Ferrero, Hostess submit final bids for Kellogg's cookies, report says
- Ferrero and Hostess Brands submitted their final offers for Kellogg's Keebler, Famous Amos and fruit snacks businesses last week, sources familiar with the deal told CNBC.
- Although they are not the only contenders in the deal, Ferrero and Hostess are reportedly leading the pack to purchase these legacy brands. The deal is valued at $1.5 billion.
- This deal marks a sharp decline in valuation of Keebler, which Kellogg acquired in 2000 for $3.86 billion.
Of the three well-placed initial offers for Kellogg’s cookies and fruit snacks, only two remain. B&G, a serial acquirer with a track record of turning brands’ fortunes around, has dropped out of the race. While there has been no public comment on the matter, likely the Green Giant owner bowed out due to its market cap valuation of $1.6 billion being insufficient to shoulder the burden of a $1.5 billion purchase without going into debt.
The price tag for this deal also has Hostess Brands, whose market cap is $1.2 billion, getting creative with purchasing possibilities. According to sources familiar with the deal, the CPG giant is considering a special deal type where one company spins off part of its business to merge it with another, smaller company, potentially as a tax-free transaction.
Both Hostess and Ferrero are eyeing the territory Kellogg’s is ceding as they look to push deeper into the sweets and treats market. Hostess already has decades of experience marketing sweets with its Twinkies and Ho-Hos brands, while Ferrero — the longtime owner of Nutella — became the third-largest confectionery company in the U.S when it purchased Nestlé’s U.S. candy business for $2.8 billion last year.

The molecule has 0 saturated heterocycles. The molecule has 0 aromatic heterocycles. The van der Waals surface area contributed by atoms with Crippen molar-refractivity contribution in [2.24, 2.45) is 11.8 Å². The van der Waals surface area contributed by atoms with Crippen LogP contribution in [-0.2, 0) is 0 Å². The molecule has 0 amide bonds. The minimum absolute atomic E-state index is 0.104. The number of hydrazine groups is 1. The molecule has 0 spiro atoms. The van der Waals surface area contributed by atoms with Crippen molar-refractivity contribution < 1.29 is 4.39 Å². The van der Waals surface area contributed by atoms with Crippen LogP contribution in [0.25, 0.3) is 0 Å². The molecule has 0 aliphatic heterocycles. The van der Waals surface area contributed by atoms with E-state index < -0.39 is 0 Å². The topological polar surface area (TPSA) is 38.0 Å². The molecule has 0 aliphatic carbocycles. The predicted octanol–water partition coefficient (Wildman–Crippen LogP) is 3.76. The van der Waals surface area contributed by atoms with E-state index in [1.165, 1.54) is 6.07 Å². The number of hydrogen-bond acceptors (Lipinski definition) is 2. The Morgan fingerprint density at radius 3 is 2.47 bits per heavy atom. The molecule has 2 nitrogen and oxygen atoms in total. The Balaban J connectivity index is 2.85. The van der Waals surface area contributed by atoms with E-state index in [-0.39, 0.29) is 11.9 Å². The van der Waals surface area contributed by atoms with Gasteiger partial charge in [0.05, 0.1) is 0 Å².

The fact that both companies are looking to take a larger stake in indulgent CPG products is an indication of their confidence in the growth of the sector. Although fresh, healthy and better-for-you products have been dominating shelves in recent years, indulgent and comforting foods have begun to see a resurgence, especially in the snack space. Kellogg has been responding to this trend by pouring sugar on their cereal offerings in an effort to sweeten those sales.
While Kellogg’s is looking to jettison cookies and snacks, Ferrero could benefit from the positioning it offers, an analyst told Food Dive.
"Given the global nature of Ferrero and its products, the Keebler acquisition would likely expand it’s USA footprint for its existing products, while at the same time potentially taking Keebler’s brands into global markets it predominantly occupies," Jonathan Treiber, CEO of offer management software platform Revtrax, told Food Dive in an email.
For Hostess, it would mean an opportunity to branch out of cakes and into other sweet treat categories that resonate with consumers. These Kellogg brands are iconic, so the public familiarity may mean lower marking expenses, even if some of the products are completely reimagined.
Although there is potential left for the cookie and snack brands, Kellogg’s new focus on the core breakfast, snacks and frozen foods that make up 80% of Kellogg's North American revenue will allow the company to make the required "big investments and major changes to get our business back on track," Chris Hood, the president of its North American division, told attendees at the Consumer Analysts Group of New York conference in February.
Kellogg is not alone in this strategy. Campbell Soup is shedding its Arnott's business as it works to pay down the debt left in the wake of its $6.2 billion acquisition of Snyder's-Lance last year. Kraft Heinz is considering a sale of its Breakstone’s and Maxwell House brands. Likewise, Conagra, which acquired Pinnacle Foods last summer, is exploring divestitures, and recently completed the sale of Wesson Oil to Canadian agribusiness Richardson International.
Treiber told Food Dive no legacy brand is safe for divestiture.
"There will likely be some large divestitures from Nestle, General Mills, Kraft-Heinz and others who are looking at rebalancing their portfolios with an eye towards growth and are willing to sacrifice revenue scale in the short term for future growth upside," he said.
After years of cost-cutting their way to growth, this rash of divestitures shows that there is a new strategy in town for the CPG giants. But the manufacturers rumored to be in the running to purchase them could bring some interesting possibilities. If mashups of these brands become a part of the strategy to generate demand, there could be some delicious combinations in store, like Famous Amos candy bars, Famous Amos Twinkies, Butterfinger-flavored Keebler cookies, or a Nutella spread with Famous Amos cookie crumbles.